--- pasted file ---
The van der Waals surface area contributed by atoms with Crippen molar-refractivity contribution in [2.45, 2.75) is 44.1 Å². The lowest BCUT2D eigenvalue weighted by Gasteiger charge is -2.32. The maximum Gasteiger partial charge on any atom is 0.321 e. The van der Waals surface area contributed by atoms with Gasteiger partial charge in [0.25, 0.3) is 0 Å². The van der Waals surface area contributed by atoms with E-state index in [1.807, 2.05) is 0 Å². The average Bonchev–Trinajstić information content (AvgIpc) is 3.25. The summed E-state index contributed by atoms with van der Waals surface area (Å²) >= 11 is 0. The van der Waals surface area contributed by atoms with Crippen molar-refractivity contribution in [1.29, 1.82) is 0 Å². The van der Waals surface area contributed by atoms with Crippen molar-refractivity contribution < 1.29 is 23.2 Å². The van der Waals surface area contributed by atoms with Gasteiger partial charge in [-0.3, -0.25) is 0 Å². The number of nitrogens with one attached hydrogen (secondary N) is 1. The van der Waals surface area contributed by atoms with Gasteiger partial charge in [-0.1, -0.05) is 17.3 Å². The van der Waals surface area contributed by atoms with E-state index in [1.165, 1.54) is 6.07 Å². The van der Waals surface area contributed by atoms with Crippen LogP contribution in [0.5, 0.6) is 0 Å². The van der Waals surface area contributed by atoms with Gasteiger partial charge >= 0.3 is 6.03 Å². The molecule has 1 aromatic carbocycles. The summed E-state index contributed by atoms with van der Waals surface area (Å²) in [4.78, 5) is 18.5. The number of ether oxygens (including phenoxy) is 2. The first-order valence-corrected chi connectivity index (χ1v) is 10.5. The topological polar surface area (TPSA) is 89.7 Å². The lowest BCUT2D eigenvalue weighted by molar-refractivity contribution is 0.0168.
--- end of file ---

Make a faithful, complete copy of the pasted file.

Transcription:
The van der Waals surface area contributed by atoms with Crippen molar-refractivity contribution in [2.45, 2.75) is 44.1 Å². The lowest BCUT2D eigenvalue weighted by Gasteiger charge is -2.32. The maximum Gasteiger partial charge on any atom is 0.321 e. The van der Waals surface area contributed by atoms with Gasteiger partial charge in [0.25, 0.3) is 0 Å². The van der Waals surface area contributed by atoms with E-state index in [1.807, 2.05) is 0 Å². The average Bonchev–Trinajstić information content (AvgIpc) is 3.25. The summed E-state index contributed by atoms with van der Waals surface area (Å²) >= 11 is 0. The van der Waals surface area contributed by atoms with Crippen molar-refractivity contribution in [1.29, 1.82) is 0 Å². The van der Waals surface area contributed by atoms with Crippen molar-refractivity contribution < 1.29 is 23.2 Å². The van der Waals surface area contributed by atoms with Gasteiger partial charge in [-0.3, -0.25) is 0 Å². The number of nitrogens with one attached hydrogen (secondary N) is 1. The van der Waals surface area contributed by atoms with Gasteiger partial charge in [-0.1, -0.05) is 17.3 Å². The van der Waals surface area contributed by atoms with E-state index in [1.165, 1.54) is 6.07 Å². The van der Waals surface area contributed by atoms with Crippen LogP contribution in [0.5, 0.6) is 0 Å². The van der Waals surface area contributed by atoms with Gasteiger partial charge >= 0.3 is 6.03 Å². The molecule has 1 aromatic carbocycles. The summed E-state index contributed by atoms with van der Waals surface area (Å²) in [4.78, 5) is 18.5. The number of ether oxygens (including phenoxy) is 2. The first-order valence-corrected chi connectivity index (χ1v) is 10.5. The topological polar surface area (TPSA) is 89.7 Å². The lowest BCUT2D eigenvalue weighted by molar-refractivity contribution is 0.0168.